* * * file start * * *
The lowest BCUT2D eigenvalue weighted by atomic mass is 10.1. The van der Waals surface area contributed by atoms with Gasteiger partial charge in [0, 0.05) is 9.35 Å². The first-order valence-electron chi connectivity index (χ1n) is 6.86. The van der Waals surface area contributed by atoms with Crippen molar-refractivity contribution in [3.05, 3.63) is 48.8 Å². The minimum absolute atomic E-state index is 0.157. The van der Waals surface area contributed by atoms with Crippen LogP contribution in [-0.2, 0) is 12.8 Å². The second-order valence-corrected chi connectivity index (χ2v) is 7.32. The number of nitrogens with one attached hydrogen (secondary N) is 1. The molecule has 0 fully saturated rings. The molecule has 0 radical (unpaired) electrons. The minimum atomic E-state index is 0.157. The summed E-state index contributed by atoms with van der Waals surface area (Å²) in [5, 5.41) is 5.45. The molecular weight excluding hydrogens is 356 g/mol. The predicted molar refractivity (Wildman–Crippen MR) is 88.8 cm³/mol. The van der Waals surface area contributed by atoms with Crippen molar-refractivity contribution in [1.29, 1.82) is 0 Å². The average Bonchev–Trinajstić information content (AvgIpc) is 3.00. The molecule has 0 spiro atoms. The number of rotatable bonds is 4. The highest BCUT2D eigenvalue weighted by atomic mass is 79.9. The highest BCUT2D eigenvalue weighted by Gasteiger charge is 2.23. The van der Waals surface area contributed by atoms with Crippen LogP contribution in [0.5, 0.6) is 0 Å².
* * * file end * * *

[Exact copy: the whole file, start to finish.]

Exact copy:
The lowest BCUT2D eigenvalue weighted by atomic mass is 10.1. The van der Waals surface area contributed by atoms with Gasteiger partial charge in [0, 0.05) is 9.35 Å². The first-order valence-electron chi connectivity index (χ1n) is 6.86. The van der Waals surface area contributed by atoms with Crippen molar-refractivity contribution in [3.05, 3.63) is 48.8 Å². The minimum absolute atomic E-state index is 0.157. The van der Waals surface area contributed by atoms with Crippen LogP contribution in [-0.2, 0) is 12.8 Å². The second-order valence-corrected chi connectivity index (χ2v) is 7.32. The number of nitrogens with one attached hydrogen (secondary N) is 1. The molecule has 0 fully saturated rings. The molecule has 0 radical (unpaired) electrons. The minimum atomic E-state index is 0.157. The summed E-state index contributed by atoms with van der Waals surface area (Å²) in [5, 5.41) is 5.45. The molecular weight excluding hydrogens is 356 g/mol. The predicted molar refractivity (Wildman–Crippen MR) is 88.8 cm³/mol. The van der Waals surface area contributed by atoms with Crippen molar-refractivity contribution in [1.29, 1.82) is 0 Å². The average Bonchev–Trinajstić information content (AvgIpc) is 3.00. The molecule has 0 spiro atoms. The number of rotatable bonds is 4. The highest BCUT2D eigenvalue weighted by atomic mass is 79.9. The highest BCUT2D eigenvalue weighted by Gasteiger charge is 2.23. The van der Waals surface area contributed by atoms with Crippen LogP contribution in [0.5, 0.6) is 0 Å².